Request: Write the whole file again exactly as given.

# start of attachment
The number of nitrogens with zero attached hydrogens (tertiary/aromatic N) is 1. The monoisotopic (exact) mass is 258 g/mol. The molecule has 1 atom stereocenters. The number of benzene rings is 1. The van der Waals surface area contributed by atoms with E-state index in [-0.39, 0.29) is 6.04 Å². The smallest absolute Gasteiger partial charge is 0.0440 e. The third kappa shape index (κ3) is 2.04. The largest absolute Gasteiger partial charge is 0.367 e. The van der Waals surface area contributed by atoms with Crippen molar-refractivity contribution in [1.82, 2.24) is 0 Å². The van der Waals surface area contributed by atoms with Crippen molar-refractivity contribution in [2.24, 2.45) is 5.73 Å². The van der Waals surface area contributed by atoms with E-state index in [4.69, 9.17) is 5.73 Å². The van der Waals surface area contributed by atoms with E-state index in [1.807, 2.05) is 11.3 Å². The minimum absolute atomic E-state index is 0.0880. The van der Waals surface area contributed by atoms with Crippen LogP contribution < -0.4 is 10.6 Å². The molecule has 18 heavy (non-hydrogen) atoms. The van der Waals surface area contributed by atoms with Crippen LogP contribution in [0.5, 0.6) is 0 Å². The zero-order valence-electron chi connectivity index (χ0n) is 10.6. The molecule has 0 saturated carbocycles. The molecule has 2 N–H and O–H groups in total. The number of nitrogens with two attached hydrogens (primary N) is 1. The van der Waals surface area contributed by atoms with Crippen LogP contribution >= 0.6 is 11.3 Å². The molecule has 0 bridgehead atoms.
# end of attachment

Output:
The number of nitrogens with zero attached hydrogens (tertiary/aromatic N) is 1. The monoisotopic (exact) mass is 258 g/mol. The molecule has 1 atom stereocenters. The number of benzene rings is 1. The van der Waals surface area contributed by atoms with E-state index in [-0.39, 0.29) is 6.04 Å². The smallest absolute Gasteiger partial charge is 0.0440 e. The third kappa shape index (κ3) is 2.04. The largest absolute Gasteiger partial charge is 0.367 e. The van der Waals surface area contributed by atoms with Crippen molar-refractivity contribution in [1.82, 2.24) is 0 Å². The van der Waals surface area contributed by atoms with Crippen molar-refractivity contribution in [2.24, 2.45) is 5.73 Å². The van der Waals surface area contributed by atoms with E-state index in [4.69, 9.17) is 5.73 Å². The van der Waals surface area contributed by atoms with E-state index in [1.807, 2.05) is 11.3 Å². The minimum absolute atomic E-state index is 0.0880. The van der Waals surface area contributed by atoms with Crippen LogP contribution < -0.4 is 10.6 Å². The molecule has 18 heavy (non-hydrogen) atoms. The van der Waals surface area contributed by atoms with Crippen LogP contribution in [0.5, 0.6) is 0 Å². The zero-order valence-electron chi connectivity index (χ0n) is 10.6. The molecule has 0 saturated carbocycles. The molecule has 2 N–H and O–H groups in total. The number of nitrogens with two attached hydrogens (primary N) is 1. The van der Waals surface area contributed by atoms with Crippen LogP contribution >= 0.6 is 11.3 Å². The molecule has 0 bridgehead atoms.